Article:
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Multilingualism in written discourse: An approach to the analysis of multilingual texts

Research output: Contribution to Journal/MagazineJournal articlepeer-review

<mark>Journal publication date</mark>02/2013
<mark>Journal</mark>International Journal of Bilingualism
Issue number1
Number of pages22
Pages (from-to)97–118
Publication StatusPublished
<mark>Original language</mark>English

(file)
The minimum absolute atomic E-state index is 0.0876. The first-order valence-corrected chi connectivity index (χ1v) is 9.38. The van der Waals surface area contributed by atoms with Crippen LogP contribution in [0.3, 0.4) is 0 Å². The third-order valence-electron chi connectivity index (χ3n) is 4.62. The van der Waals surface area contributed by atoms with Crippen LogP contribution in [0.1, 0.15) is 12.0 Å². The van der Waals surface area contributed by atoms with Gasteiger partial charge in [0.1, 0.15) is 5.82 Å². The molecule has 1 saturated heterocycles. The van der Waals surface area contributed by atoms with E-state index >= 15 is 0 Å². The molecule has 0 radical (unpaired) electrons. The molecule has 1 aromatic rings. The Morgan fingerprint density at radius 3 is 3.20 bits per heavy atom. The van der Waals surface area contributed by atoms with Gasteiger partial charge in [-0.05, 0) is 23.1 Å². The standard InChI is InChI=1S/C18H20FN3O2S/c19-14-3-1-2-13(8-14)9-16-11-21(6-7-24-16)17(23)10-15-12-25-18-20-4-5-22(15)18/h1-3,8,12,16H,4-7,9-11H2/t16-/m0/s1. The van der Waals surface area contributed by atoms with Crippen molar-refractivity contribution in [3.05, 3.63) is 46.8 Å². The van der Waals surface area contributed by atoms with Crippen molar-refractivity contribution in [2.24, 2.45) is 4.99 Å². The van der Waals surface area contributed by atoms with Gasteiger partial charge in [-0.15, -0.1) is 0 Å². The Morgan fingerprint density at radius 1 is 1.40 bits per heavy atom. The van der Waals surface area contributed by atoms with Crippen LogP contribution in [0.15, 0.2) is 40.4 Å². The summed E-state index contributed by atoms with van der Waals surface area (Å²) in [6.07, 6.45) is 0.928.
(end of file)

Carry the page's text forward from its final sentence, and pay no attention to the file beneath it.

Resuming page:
The study of spoken discourse in a mixture of languages, commonly called ‘conversational code-switching’, has a history of several decades, and a number of well-developed theories compete to account for it. A number of researchers have studied multilingual written discourse from different perspectives, but most of these studies have focussed on interactive genres that resemble conversation. Only a few studies have offered analyses of multilingual texts with prominent visual aspects, such as advertisements, posters and web pages. This article briefly reviews research on written code-switching and then goes on to introduce examples of multilingual and multimodal texts that, although they involve combinations of languages within a text, do not correspond to what is normally regarded as code-switching. It argues that an insightful account of these phenomena requires an understanding of the kinds of multilingual literacy practices with which they are associated. Furthermore, for an insightful account of them to be given, they need to be analysed as multimodal texts, where visual and spatial aspects of the whole are crucial to interpretation. The article presents a framework for analysing multimodal, multilingual texts in terms of their visual and spatial as well as linguistic characteristics, and examples of how this can be applied to actual data.